Most businesses have strong skills in their area of technical expertise, in this case production.
However, they sometimes lack skills and experience in the wider area of business development, governance, accountability and business management.
When looking to grow your business, sometimes this lack of business acumen or business management skill can be exposed as an area of significant need. And particularly when trying to attract finance to carry out business development plans, either from the bank or a external investor, a lack of skills or order around business management can greatly increase the perceived risk of your business, making it to more difficult to access growth capital.
So, what action can we take?
A good place to start is to create an Advisory Board.
An Advisory Board is usually comprised of:
- The internal senior management team of the business (in some cases this may just be a husband and wife team).
- A chairperson, preferably external to the business, who is present consistently at every meeting, to ensure they are completely familiar with your business.
- A group of specialist advisers, that may rotate over time, depending on the business needs (such as accountant, solicitor, marketing specialist and more). These advisers will come with a range of expertise, usually to complement and expand on skills already within the business.
An Advisory Board usually involves routine, structured meetings of the management team and these Specialist Advisers. At the Advisory Board meetings, specific agenda items will generally be included for each of the major functions or divisions of the business. This will ensure that all areas are regularly reviewed in a structured and organised manner – and are given regular and adequate focus.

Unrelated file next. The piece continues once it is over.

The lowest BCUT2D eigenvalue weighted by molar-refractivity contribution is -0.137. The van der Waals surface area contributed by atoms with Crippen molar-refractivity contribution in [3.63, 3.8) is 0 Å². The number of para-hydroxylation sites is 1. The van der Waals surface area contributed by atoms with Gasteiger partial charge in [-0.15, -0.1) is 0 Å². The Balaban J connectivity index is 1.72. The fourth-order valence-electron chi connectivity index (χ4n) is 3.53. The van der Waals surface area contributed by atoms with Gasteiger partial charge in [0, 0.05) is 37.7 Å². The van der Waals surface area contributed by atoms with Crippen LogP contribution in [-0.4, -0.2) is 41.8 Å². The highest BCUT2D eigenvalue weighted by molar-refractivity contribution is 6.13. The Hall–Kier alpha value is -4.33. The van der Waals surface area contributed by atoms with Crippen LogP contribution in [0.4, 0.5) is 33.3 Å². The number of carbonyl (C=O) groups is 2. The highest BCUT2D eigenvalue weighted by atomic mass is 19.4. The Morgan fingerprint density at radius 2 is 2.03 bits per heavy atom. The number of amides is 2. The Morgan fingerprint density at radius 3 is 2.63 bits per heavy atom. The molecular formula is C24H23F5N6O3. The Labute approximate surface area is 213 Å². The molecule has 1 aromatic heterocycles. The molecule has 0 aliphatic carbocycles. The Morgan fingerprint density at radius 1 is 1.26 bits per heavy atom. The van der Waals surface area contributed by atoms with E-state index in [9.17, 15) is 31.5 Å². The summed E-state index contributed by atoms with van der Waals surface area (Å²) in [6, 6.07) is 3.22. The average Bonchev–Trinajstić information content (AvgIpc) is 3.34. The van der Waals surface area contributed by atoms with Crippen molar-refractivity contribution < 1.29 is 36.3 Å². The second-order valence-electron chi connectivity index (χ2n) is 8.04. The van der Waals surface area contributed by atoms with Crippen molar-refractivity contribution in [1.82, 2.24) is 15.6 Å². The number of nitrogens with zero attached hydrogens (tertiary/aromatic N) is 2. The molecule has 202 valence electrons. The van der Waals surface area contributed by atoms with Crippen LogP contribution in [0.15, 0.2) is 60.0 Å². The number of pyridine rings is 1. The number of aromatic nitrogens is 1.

Here are 3 top considerations around creating an Advisory Board:
1. A Clear Brief.
In other words, what do you want to achieve? What direction do you want to take? What areas of skill are required to support you in the change and business development process?
The old saying ‘Clarity Leads to Power’ is the most critical one to implement first. It’s important to have a sense of general direction – even if the specifics are unclear. After all, that’s potentially what the Advisory Board is all about – working through with you to gain greater clarity over time.
This means it’s critical to take time to commit your ideas to paper – to create the necessary briefing documents – to give everyone involved a sense of common purpose. This is the first level of clarity.
2. A skilled Chairperson – and a CEO – both prepared to support each other in the change process.
Strong alignment between both parties will be critical – although robust discussion and potential disagreement – are part and parcel of this change process.
Specialist Advisory Board Members – even a small number – with varied skills aligned to your general direction of change must also be briefed. It’s important to recognise the capacity to rotate board members as required. Ensuring strong financial acumen amongst the least one board member is a key golden rule.
3. Discipline and time.
The change process will always take time – likely more than expected. As the change process can be frustrating, time-consuming and require considerable thinking and open discussion, all parties must ‘sign-up’ for this process. Discipline will be needed around strategy, reporting, financials, research, document development, customer review, etc. Having the right people in place at board and management level to support the discipline and time required is crucial.
What about the money?
While there will generally be a cost involved, sometimes philanthropically minded business people, who have a desire to give back to others in the industry, are prepared to contribute to the change process for varied and often reduced fees – particularly if they see real benefit accruing from their involvement.
On the other hand, there may be critical advisers who will need to be paid the going rate – and frequently difficult business issues that arise during the Advisory Board meetings will require considerable time, expertise and effort from all parties. But as always, a good adviser will save or generate more money than they will cost.
As you’re thinking about the change process, or the role of the Advisory Board, here are some thought starters: